Exploring the world's built environments and seeking sustainable solutions.

Monday, July 4, 2011

Stockholm: well-planned density.

Greetings from Stockholm!
We are the 2011 class of Sustainable Cities of Northern Europe with the University of California, Davis Summer Abroad program. We landed in Stockholm, Sweden almost one week ago but we are just getting started. Stockholm is just the first stop on our month tour. Through this trip, we will be observing the planning, urban design, architecture, and policies of each of our destinations as they relate to sustainability. From our time in Stockholm, one of the key characteristics of the city that we have noticed is density

But what exactly is density?

Urban density is a term used in urban planning and urban design to refer to the number of people inhabiting a given urbanized area. Urban density is considered an important factor in understanding how cities function. Research related to urban density takes places across diverse areas, including economics, health, psychology, geography, and of course sustainability.

It is commonly asserted that higher density cities are more sustainable than low-density cities, this is greatly linked to the fact that low-density, dispersed cities are automobile dependent.

Surprisingly enough, Los Angeles is one of the densest cities in the United States when considering the entire metropolitan area in terms of person per acre (LA is actually denser than New York or San Francisco), yet its dependence on the automobile makes it a very unsustainable city. LA’s density does not really “work” and should not be the type of density that cities strive for. Los Angeles is known worldwide as the poster child of urban sprawl. Stockholm, on the other hand, is much more dense and that density is very well-planned. Everything in Stockholm is closer together, making urban life functional and attractive. Comprehensive public transportation, pedestrian and bike paths are the backbone of this city’s near-sustainable urban fabric. Residents of Stockholm have a broad range of choices of how to get around the city, including driving cars. This makes it an inclusive and vibrant city.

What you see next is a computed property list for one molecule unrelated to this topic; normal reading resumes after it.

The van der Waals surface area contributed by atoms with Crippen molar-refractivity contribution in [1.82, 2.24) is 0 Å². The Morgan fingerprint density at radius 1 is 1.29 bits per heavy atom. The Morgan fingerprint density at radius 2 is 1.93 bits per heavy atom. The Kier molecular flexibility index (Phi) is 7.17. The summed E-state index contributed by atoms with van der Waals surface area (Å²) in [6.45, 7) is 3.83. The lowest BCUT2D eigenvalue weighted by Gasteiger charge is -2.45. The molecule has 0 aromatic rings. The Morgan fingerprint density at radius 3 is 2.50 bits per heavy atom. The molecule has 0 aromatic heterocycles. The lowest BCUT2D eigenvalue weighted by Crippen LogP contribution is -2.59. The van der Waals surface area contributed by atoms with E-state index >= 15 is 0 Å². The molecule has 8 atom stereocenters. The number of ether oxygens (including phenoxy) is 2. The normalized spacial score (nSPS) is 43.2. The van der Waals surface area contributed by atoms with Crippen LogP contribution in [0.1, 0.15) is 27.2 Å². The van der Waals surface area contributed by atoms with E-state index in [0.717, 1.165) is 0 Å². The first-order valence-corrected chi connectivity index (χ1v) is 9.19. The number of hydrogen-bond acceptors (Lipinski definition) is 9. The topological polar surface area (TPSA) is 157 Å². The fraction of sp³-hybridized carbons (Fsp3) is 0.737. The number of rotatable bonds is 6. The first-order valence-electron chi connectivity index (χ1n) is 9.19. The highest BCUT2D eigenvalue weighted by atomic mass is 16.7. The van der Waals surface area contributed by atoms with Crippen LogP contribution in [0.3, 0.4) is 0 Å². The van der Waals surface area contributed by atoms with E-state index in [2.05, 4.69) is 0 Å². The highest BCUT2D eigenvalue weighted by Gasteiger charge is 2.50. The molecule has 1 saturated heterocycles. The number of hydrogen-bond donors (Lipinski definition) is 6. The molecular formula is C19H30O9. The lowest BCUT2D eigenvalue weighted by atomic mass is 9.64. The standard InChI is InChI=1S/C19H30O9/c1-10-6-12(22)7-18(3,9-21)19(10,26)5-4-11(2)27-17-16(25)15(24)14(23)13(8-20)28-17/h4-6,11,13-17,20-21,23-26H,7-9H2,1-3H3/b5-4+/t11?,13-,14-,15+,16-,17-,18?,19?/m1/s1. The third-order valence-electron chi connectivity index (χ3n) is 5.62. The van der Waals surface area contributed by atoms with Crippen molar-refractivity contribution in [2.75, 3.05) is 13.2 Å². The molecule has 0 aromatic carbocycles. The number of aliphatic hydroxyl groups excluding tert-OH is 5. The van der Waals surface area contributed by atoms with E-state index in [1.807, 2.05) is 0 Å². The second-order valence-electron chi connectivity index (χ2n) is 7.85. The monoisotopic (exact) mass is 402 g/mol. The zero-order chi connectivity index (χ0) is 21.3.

An admirable characteristic of Stockholm, and perhaps Sweden as a whole, is its citizens’ ability to think and plan for the long term future. Here, people understand the necessity to plan with foresight and flexibility for environmental, social, and economic changes. In this course, we have learned that the expansion of Swedish urban areas has closely tracked urban population growth. Stockholm, as well as other European cities, has grown more compactly, at higher densities, and with greater emphasis on the redevelopment and reuse of land within its existing urbanized spaces, this is also referred to as infill development.

One example of such infill development would be the Hammarby Sjöstad district. We recently visited Hammarby and the entire class was rather impressed. Hammarby is basically a collection of medium-density apartment buildings clustered together with public parks and mixed-use streets. The area is transit-oriented and very walkable. The density of the units is relieved by the public spaces around them often frequented by children and their parents. Most of the residents are actually families who consider Hammarby a great, safe place to raise children. This is an interesting comparison to the prevailing attitude in the U.S. that suburbs are the best place to raise kids.

The reason that we find Stockholm’s density so fascinating and inspiring is because we see density as a great way to speed up our process towards sustainability in the U.S. Well planned density goes hand in hand with having transportation choices such as public transit, walkable and bikeable paths, as well as car and pedestrian friendly streets. Although most Americans are not yet interested in compact, dense living environments, Stockholm shows us how density can be functional, attractive, and economically desirable. Hopefully, we can learn to think about the long term future of our cities, their place in our planet, and their relation to natural resources. We have plenty of opportunities to retrofit and revitalize our communities through well planned density and comprehensive transportation systems. To the future!!!

Alejandra Cano, UC Berkeley
Thomas Muchnick, UC Berkeley

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